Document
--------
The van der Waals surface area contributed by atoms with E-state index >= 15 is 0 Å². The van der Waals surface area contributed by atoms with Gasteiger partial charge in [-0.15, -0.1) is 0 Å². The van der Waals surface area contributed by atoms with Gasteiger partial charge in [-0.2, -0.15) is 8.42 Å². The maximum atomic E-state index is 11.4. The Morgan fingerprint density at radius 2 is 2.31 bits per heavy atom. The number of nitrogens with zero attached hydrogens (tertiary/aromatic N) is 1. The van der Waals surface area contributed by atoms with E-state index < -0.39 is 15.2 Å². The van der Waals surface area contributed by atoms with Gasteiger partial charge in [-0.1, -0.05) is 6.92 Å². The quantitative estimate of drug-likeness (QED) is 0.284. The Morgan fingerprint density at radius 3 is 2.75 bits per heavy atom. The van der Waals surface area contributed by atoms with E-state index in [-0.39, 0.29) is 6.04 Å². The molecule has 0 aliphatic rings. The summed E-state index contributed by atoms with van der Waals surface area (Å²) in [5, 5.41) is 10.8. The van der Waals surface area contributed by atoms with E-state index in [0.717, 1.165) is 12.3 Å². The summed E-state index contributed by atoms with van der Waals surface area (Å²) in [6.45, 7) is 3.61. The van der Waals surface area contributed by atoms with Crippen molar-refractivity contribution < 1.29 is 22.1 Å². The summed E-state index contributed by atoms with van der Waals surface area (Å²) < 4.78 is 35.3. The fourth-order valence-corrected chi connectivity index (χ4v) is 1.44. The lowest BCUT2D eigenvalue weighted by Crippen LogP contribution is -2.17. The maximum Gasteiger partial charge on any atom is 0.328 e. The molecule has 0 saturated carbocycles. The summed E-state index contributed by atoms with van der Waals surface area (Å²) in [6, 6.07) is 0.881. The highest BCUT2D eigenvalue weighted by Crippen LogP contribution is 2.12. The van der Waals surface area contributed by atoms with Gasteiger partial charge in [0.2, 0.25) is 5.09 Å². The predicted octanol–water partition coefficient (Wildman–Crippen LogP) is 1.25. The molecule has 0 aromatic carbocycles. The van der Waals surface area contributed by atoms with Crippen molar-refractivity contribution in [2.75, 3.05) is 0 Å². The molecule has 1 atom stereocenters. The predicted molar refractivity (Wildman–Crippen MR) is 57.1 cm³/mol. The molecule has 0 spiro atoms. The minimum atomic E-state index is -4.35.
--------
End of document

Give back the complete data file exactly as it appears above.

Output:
The van der Waals surface area contributed by atoms with E-state index >= 15 is 0 Å². The van der Waals surface area contributed by atoms with Gasteiger partial charge in [-0.15, -0.1) is 0 Å². The van der Waals surface area contributed by atoms with Gasteiger partial charge in [-0.2, -0.15) is 8.42 Å². The maximum atomic E-state index is 11.4. The Morgan fingerprint density at radius 2 is 2.31 bits per heavy atom. The number of nitrogens with zero attached hydrogens (tertiary/aromatic N) is 1. The van der Waals surface area contributed by atoms with E-state index < -0.39 is 15.2 Å². The van der Waals surface area contributed by atoms with Gasteiger partial charge in [-0.1, -0.05) is 6.92 Å². The quantitative estimate of drug-likeness (QED) is 0.284. The Morgan fingerprint density at radius 3 is 2.75 bits per heavy atom. The van der Waals surface area contributed by atoms with E-state index in [-0.39, 0.29) is 6.04 Å². The molecule has 0 aliphatic rings. The summed E-state index contributed by atoms with van der Waals surface area (Å²) in [5, 5.41) is 10.8. The van der Waals surface area contributed by atoms with E-state index in [0.717, 1.165) is 12.3 Å². The summed E-state index contributed by atoms with van der Waals surface area (Å²) in [6.45, 7) is 3.61. The van der Waals surface area contributed by atoms with Crippen molar-refractivity contribution < 1.29 is 22.1 Å². The summed E-state index contributed by atoms with van der Waals surface area (Å²) < 4.78 is 35.3. The fourth-order valence-corrected chi connectivity index (χ4v) is 1.44. The lowest BCUT2D eigenvalue weighted by Crippen LogP contribution is -2.17. The maximum Gasteiger partial charge on any atom is 0.328 e. The molecule has 0 saturated carbocycles. The summed E-state index contributed by atoms with van der Waals surface area (Å²) in [6, 6.07) is 0.881. The highest BCUT2D eigenvalue weighted by Crippen LogP contribution is 2.12. The van der Waals surface area contributed by atoms with Gasteiger partial charge in [0.2, 0.25) is 5.09 Å². The predicted octanol–water partition coefficient (Wildman–Crippen LogP) is 1.25. The molecule has 0 aromatic carbocycles. The van der Waals surface area contributed by atoms with Crippen molar-refractivity contribution in [2.75, 3.05) is 0 Å². The molecule has 1 atom stereocenters. The predicted molar refractivity (Wildman–Crippen MR) is 57.1 cm³/mol. The molecule has 0 spiro atoms. The minimum atomic E-state index is -4.35.